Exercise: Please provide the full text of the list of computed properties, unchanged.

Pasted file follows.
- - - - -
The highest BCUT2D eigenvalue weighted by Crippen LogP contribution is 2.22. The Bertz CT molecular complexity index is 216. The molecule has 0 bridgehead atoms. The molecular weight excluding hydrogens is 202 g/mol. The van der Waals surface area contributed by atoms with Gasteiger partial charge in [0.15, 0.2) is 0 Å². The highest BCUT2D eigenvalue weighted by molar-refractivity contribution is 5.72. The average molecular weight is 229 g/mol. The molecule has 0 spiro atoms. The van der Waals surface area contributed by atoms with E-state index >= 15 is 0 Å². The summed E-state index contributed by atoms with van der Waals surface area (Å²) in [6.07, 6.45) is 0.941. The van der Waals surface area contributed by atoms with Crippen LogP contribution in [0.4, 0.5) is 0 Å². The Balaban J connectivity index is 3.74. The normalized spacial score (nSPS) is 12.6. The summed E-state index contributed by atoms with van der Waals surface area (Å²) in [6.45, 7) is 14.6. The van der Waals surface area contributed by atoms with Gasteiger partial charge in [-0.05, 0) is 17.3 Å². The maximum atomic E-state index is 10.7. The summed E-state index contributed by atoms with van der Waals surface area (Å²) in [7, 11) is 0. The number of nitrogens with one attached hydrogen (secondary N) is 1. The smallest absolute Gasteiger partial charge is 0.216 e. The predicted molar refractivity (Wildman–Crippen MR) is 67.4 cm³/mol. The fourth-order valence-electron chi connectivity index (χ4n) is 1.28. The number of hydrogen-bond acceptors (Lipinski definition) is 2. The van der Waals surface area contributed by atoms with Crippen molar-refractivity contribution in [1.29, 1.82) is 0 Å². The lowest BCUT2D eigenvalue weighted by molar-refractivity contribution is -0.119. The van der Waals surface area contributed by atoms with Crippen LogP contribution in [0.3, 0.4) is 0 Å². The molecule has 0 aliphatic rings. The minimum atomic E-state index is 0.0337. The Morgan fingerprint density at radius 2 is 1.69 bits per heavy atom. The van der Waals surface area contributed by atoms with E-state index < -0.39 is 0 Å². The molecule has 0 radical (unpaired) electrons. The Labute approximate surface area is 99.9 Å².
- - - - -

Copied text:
The highest BCUT2D eigenvalue weighted by Crippen LogP contribution is 2.22. The Bertz CT molecular complexity index is 216. The molecule has 0 bridgehead atoms. The molecular weight excluding hydrogens is 202 g/mol. The van der Waals surface area contributed by atoms with Gasteiger partial charge in [0.15, 0.2) is 0 Å². The highest BCUT2D eigenvalue weighted by molar-refractivity contribution is 5.72. The average molecular weight is 229 g/mol. The molecule has 0 spiro atoms. The van der Waals surface area contributed by atoms with E-state index >= 15 is 0 Å². The summed E-state index contributed by atoms with van der Waals surface area (Å²) in [6.07, 6.45) is 0.941. The van der Waals surface area contributed by atoms with Crippen LogP contribution in [0.4, 0.5) is 0 Å². The Balaban J connectivity index is 3.74. The normalized spacial score (nSPS) is 12.6. The summed E-state index contributed by atoms with van der Waals surface area (Å²) in [6.45, 7) is 14.6. The van der Waals surface area contributed by atoms with Gasteiger partial charge in [-0.05, 0) is 17.3 Å². The maximum atomic E-state index is 10.7. The summed E-state index contributed by atoms with van der Waals surface area (Å²) in [7, 11) is 0. The number of nitrogens with one attached hydrogen (secondary N) is 1. The smallest absolute Gasteiger partial charge is 0.216 e. The predicted molar refractivity (Wildman–Crippen MR) is 67.4 cm³/mol. The fourth-order valence-electron chi connectivity index (χ4n) is 1.28. The number of hydrogen-bond acceptors (Lipinski definition) is 2. The van der Waals surface area contributed by atoms with Crippen molar-refractivity contribution in [1.29, 1.82) is 0 Å². The lowest BCUT2D eigenvalue weighted by molar-refractivity contribution is -0.119. The van der Waals surface area contributed by atoms with Crippen LogP contribution in [0.3, 0.4) is 0 Å². The molecule has 0 aliphatic rings. The minimum atomic E-state index is 0.0337. The Morgan fingerprint density at radius 2 is 1.69 bits per heavy atom. The van der Waals surface area contributed by atoms with E-state index < -0.39 is 0 Å². The molecule has 0 radical (unpaired) electrons. The Labute approximate surface area is 99.9 Å².